The African Development Bank joined leaders of government and international organizations in calling for stronger partnerships to support Africa’s recovery from the Covid-19 pandemic at the first Egypt-International Cooperation Forum.
Participants also urged greater cooperation with the private sector in the short term to secure more rapid vaccine access for Africans. Gender equality and climate action were also discussed.
The two-day forum, organized by the Egyptian Ministry of International Cooperation, supported by the African Development Bank, brought together representatives of government, international organizations, development finance institutions, the private sector, and other stakeholders. Against the backdrop of the ongoing Covid-19 pandemic, the meeting, held in a hybrid format, aimed to drive multilateral engagement to support two agendas: Leaving No One Behind and Building Back Better.
Dr. Rania Al-Mashat, Egypt’s Minister of International Cooperation, highlighted the opportunities that have emerged from the Covid-19 pandemic to accelerate progress towards the 2030 Agenda, as well as how South-South cooperation can be exploited to foster enhanced flows and increased volumes of trade, as well as the exchange of solutions and experts, technology transfer, and dialogue on options for policy reforms.
“There is this common conviction of the importance of SDGs. We need to work more together to enhance complementarity between different multilateral institutions to achieve them,” she said.
Other speakers included UN Assistant Secretary-General Anita Bhatia; Borge Brande, President of the World Economic Forum; Mamta Murthi, World Bank Vice President for Human Development; Alamine Ousmane Mey, Minister of Economy, Planning and Regional Development, Cameroon; Jorge Moreira da Silva, Director of OECD Development Co-operation; and European Investment Bank Vice President Thomas Ostros.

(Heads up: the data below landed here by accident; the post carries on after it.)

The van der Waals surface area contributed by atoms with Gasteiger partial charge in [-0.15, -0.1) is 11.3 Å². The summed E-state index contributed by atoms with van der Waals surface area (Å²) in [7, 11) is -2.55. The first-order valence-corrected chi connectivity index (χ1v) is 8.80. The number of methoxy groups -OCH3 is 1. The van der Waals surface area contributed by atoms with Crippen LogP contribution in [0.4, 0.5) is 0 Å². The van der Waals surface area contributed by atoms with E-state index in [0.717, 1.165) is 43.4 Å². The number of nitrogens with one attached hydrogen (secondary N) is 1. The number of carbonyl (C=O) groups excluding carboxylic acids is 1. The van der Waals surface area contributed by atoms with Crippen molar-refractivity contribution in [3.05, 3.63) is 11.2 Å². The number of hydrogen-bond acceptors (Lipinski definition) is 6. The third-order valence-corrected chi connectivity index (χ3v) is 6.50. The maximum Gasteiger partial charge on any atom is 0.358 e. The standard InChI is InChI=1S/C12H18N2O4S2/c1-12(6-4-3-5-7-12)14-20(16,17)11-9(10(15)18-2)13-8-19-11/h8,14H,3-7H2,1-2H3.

Dr. Khaled Sherif, Vice President for Regional Development, Integration and Business Delivery; Solomon Quaynor, Vice President for Private Sector, Infrastructure & Industrialization, and Malinne Blomberg, Deputy Director General for North Africa, represented the African Development Bank.
During a panel discussion titled The role of international development cooperation in accelerating progress towards the 2030 Agenda, Sherif noted that most export-dependent countries, especially those shipping out raw commodities, went into fiscal distress when the commodities market collapsed in 2019.
“What this has shown us is that, if we want to implement the SDGs in these countries, value addition is going to be key – you don’t sell coffee beans if you can’t make coffee, you lose the value addition of about 2,000%, which will go somewhere else; if you sell cocoa beans but you don’t make the chocolate, its value addition of about 1,800% doesn’t transfer, in terms of wealth and employment, to you.”
Sherif said the Bank was helping countries attain food security, especially post Covid-19, by focusing on productivity, sustainable food production systems and resilient agriculture practice. We cannot discuss FDI to Africa until we speak about the African Continental Free Trade Area — a single economic zone with 1.3 billion people and a GDP of up to $3.4 trillion. This is the time to actually make it work. There is no better time. It is going to be critical for Africa’s recovery.”
During a panel discussion on multilateralism, Quaynor said the ingredients to scale up foreign direct investment for Africa included the achievement of herd immunity to Covid-19 through vaccinations, undertaking economic reforms to attract investment in infrastructure and leveraging the African Continental Free trade Agreement to spur intracontinental trade.
In another session, Blomberg noted: “Harnessing the transformative power of digitalization will significantly boost intra-Africa trade, especially for SMEs.”